Gates told Manafort in the email that he was working with the accountants on ways to possibly reduce the amount of taxes Manafort would owe as a result of his 2014 return.

Read the entire email chain below:

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ALEXANDRIA, VA — Rick Gates testified on Tuesday afternoon that his former boss, Paul Manafort, doctored a profit-and-loss statement that went through July 21, 2016, in order to secure a loan.

While questioning Gates, lawyers for special counsel Robert Mueller admitted into evidence an email from Oct. 21st, 2016 — about two months after Paul Manafort left the Trump campaign — containing a profit-and-loss statement for 2016 that showed Manafort’s consulting firm made $3 million through July 21, 2016.

An earlier profit-and-loss statement for the same period showed that Manafort’s consulting firm had lost $638,000.

In a previous email from around the same time, Manafort asked Gates how to convert a PDF into a word document. A lawyer for the prosecution asked Gates what Gates thought Manafort meant when he asked for help converting the file.

Gates replied that he understood that Manafort was “going to make some sort of change to it.”

Gates also testified that, in the new profit-and-loss statement, some of the text alignment looked off. Gates testified that this sometimes happens when you convert a PDF into a word document to change it.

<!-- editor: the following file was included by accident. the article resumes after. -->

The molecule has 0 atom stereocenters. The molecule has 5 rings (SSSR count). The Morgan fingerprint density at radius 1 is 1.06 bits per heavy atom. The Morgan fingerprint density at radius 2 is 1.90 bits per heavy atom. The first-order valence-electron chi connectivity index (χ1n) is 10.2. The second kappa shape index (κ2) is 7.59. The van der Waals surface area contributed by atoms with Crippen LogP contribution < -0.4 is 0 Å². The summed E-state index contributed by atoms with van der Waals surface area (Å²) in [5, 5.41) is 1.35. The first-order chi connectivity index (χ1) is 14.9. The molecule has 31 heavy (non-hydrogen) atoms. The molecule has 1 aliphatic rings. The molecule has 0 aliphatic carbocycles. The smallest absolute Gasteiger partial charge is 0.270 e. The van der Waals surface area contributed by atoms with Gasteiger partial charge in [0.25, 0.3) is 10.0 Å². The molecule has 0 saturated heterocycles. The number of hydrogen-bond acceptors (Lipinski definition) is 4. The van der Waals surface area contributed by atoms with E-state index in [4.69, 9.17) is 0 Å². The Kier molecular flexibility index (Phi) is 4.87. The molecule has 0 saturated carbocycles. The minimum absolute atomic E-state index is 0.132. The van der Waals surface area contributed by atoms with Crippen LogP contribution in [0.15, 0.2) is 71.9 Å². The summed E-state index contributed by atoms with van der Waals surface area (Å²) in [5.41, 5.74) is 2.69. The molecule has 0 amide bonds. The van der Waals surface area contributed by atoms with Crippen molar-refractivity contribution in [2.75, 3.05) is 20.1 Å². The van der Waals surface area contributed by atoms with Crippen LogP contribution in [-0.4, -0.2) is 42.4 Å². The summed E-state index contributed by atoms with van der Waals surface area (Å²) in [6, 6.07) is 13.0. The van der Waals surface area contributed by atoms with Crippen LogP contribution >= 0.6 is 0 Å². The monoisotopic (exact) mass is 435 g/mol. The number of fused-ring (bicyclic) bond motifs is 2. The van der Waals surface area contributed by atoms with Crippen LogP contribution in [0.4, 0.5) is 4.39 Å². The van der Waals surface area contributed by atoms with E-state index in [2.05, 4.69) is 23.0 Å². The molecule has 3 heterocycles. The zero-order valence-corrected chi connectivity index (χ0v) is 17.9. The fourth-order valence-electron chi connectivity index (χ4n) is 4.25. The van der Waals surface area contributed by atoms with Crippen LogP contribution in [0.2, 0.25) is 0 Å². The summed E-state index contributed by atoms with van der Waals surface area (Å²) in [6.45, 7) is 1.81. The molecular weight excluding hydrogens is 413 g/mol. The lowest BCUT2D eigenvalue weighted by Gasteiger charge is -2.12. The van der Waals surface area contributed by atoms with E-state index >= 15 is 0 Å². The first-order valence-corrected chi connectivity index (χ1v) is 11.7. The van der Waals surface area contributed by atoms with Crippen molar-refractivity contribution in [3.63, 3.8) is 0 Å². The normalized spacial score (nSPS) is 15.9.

Manafort is on trial here facing bank and tax fraud charges. He has pleaded not guilty to all charges.

Gates was Manafort’s right-hand man during the pair’s lobbying work in Ukraine. Special counsel Robert Mueller originally charged Gates alongside Manafort, but Gates reached a plea deal with Mueller in exchange for cooperating in the investigation.

Gates took the stand for the first time on Monday afternoon, and returned for three hours of questioning by the prosecution this morning. This afternoon, Paul Manafort’s legal team is expected to cross-examine Gates.

Just before that testimony, lawyers for the prosecution went through some emails from March 2016 in which Gates tried to work with Cindy LaPorta, an accountant for Manafort, to create a letter that would have inflated Manafort’s income. That was around March 22, 2016. Manafort joined the Trump campaign on March 29, 2016, and Gates served as his deputy.